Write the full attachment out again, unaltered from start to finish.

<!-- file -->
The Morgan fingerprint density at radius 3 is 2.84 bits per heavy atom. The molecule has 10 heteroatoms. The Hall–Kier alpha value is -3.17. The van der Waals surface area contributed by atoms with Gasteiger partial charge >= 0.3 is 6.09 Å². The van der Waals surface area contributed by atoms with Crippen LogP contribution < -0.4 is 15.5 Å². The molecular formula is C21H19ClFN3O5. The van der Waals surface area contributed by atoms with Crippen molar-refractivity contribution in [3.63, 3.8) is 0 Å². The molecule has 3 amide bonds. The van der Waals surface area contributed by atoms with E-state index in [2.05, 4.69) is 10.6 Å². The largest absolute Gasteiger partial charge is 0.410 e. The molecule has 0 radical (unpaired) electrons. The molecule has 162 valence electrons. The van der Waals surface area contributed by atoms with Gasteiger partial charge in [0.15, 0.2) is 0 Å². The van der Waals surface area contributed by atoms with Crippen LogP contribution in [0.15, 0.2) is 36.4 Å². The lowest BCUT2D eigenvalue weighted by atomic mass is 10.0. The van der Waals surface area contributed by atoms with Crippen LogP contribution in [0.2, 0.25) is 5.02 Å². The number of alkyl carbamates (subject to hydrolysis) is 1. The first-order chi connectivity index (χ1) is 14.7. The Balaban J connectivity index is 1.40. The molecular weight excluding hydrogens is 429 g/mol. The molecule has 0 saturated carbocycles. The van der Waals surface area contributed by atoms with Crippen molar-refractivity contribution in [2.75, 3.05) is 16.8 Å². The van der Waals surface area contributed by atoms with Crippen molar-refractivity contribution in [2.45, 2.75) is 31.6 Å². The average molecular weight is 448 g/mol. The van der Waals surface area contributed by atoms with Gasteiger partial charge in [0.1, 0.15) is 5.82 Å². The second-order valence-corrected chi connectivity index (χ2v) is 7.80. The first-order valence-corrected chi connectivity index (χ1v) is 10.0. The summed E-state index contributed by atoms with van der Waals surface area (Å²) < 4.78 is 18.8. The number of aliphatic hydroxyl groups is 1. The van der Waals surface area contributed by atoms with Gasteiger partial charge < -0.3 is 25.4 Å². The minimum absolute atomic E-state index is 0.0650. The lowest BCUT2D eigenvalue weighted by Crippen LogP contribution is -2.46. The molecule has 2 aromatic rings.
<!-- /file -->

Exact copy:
The Morgan fingerprint density at radius 3 is 2.84 bits per heavy atom. The molecule has 10 heteroatoms. The Hall–Kier alpha value is -3.17. The van der Waals surface area contributed by atoms with Gasteiger partial charge >= 0.3 is 6.09 Å². The van der Waals surface area contributed by atoms with Crippen LogP contribution < -0.4 is 15.5 Å². The molecular formula is C21H19ClFN3O5. The van der Waals surface area contributed by atoms with Crippen molar-refractivity contribution in [3.63, 3.8) is 0 Å². The molecule has 3 amide bonds. The van der Waals surface area contributed by atoms with E-state index in [2.05, 4.69) is 10.6 Å². The largest absolute Gasteiger partial charge is 0.410 e. The molecule has 0 radical (unpaired) electrons. The molecule has 162 valence electrons. The van der Waals surface area contributed by atoms with Gasteiger partial charge in [0.15, 0.2) is 0 Å². The van der Waals surface area contributed by atoms with Crippen LogP contribution in [0.15, 0.2) is 36.4 Å². The lowest BCUT2D eigenvalue weighted by atomic mass is 10.0. The van der Waals surface area contributed by atoms with Crippen LogP contribution in [0.2, 0.25) is 5.02 Å². The number of alkyl carbamates (subject to hydrolysis) is 1. The first-order chi connectivity index (χ1) is 14.7. The Balaban J connectivity index is 1.40. The molecular weight excluding hydrogens is 429 g/mol. The molecule has 0 saturated carbocycles. The van der Waals surface area contributed by atoms with Crippen molar-refractivity contribution in [2.75, 3.05) is 16.8 Å². The van der Waals surface area contributed by atoms with Crippen molar-refractivity contribution in [2.45, 2.75) is 31.6 Å². The average molecular weight is 448 g/mol. The van der Waals surface area contributed by atoms with Gasteiger partial charge in [0.1, 0.15) is 5.82 Å². The second-order valence-corrected chi connectivity index (χ2v) is 7.80. The first-order valence-corrected chi connectivity index (χ1v) is 10.0. The summed E-state index contributed by atoms with van der Waals surface area (Å²) < 4.78 is 18.8. The number of aliphatic hydroxyl groups is 1. The van der Waals surface area contributed by atoms with Gasteiger partial charge < -0.3 is 25.4 Å². The minimum absolute atomic E-state index is 0.0650. The lowest BCUT2D eigenvalue weighted by Crippen LogP contribution is -2.46. The molecule has 2 aromatic rings.